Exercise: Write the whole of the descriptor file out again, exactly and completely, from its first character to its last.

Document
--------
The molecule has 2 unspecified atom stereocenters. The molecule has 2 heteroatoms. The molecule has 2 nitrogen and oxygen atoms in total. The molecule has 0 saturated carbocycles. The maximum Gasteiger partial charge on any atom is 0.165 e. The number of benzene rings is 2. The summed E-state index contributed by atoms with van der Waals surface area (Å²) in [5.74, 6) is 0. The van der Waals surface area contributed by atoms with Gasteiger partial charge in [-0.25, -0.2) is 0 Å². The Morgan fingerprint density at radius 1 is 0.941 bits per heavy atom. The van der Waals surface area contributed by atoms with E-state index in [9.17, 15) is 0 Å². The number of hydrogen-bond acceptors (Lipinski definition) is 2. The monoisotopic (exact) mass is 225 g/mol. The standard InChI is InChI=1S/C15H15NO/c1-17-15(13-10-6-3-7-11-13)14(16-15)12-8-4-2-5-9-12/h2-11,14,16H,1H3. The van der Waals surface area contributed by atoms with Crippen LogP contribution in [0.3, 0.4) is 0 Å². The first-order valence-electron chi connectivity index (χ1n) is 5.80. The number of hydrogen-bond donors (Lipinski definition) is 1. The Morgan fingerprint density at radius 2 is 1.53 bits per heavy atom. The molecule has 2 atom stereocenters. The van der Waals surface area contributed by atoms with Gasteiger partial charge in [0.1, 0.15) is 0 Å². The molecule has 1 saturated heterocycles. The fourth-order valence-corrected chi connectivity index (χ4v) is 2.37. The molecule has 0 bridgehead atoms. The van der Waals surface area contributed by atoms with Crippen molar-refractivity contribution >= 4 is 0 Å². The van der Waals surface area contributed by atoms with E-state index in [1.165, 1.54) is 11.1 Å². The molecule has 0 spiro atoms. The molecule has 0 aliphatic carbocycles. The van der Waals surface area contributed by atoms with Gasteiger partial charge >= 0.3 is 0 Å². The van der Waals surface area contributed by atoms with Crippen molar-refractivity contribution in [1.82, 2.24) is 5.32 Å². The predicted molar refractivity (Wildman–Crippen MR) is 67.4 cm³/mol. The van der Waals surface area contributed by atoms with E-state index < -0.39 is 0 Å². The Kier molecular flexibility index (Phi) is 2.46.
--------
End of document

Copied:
The molecule has 2 unspecified atom stereocenters. The molecule has 2 heteroatoms. The molecule has 2 nitrogen and oxygen atoms in total. The molecule has 0 saturated carbocycles. The maximum Gasteiger partial charge on any atom is 0.165 e. The number of benzene rings is 2. The summed E-state index contributed by atoms with van der Waals surface area (Å²) in [5.74, 6) is 0. The van der Waals surface area contributed by atoms with Gasteiger partial charge in [-0.25, -0.2) is 0 Å². The Morgan fingerprint density at radius 1 is 0.941 bits per heavy atom. The van der Waals surface area contributed by atoms with E-state index in [9.17, 15) is 0 Å². The number of hydrogen-bond acceptors (Lipinski definition) is 2. The monoisotopic (exact) mass is 225 g/mol. The standard InChI is InChI=1S/C15H15NO/c1-17-15(13-10-6-3-7-11-13)14(16-15)12-8-4-2-5-9-12/h2-11,14,16H,1H3. The van der Waals surface area contributed by atoms with Crippen LogP contribution in [0.3, 0.4) is 0 Å². The first-order valence-electron chi connectivity index (χ1n) is 5.80. The number of hydrogen-bond donors (Lipinski definition) is 1. The Morgan fingerprint density at radius 2 is 1.53 bits per heavy atom. The molecule has 2 atom stereocenters. The van der Waals surface area contributed by atoms with Gasteiger partial charge in [0.1, 0.15) is 0 Å². The molecule has 1 saturated heterocycles. The fourth-order valence-corrected chi connectivity index (χ4v) is 2.37. The molecule has 0 bridgehead atoms. The van der Waals surface area contributed by atoms with Crippen molar-refractivity contribution >= 4 is 0 Å². The van der Waals surface area contributed by atoms with E-state index in [1.165, 1.54) is 11.1 Å². The molecule has 0 spiro atoms. The molecule has 0 aliphatic carbocycles. The van der Waals surface area contributed by atoms with Gasteiger partial charge >= 0.3 is 0 Å². The van der Waals surface area contributed by atoms with Crippen molar-refractivity contribution in [1.82, 2.24) is 5.32 Å². The predicted molar refractivity (Wildman–Crippen MR) is 67.4 cm³/mol. The van der Waals surface area contributed by atoms with E-state index < -0.39 is 0 Å². The Kier molecular flexibility index (Phi) is 2.46.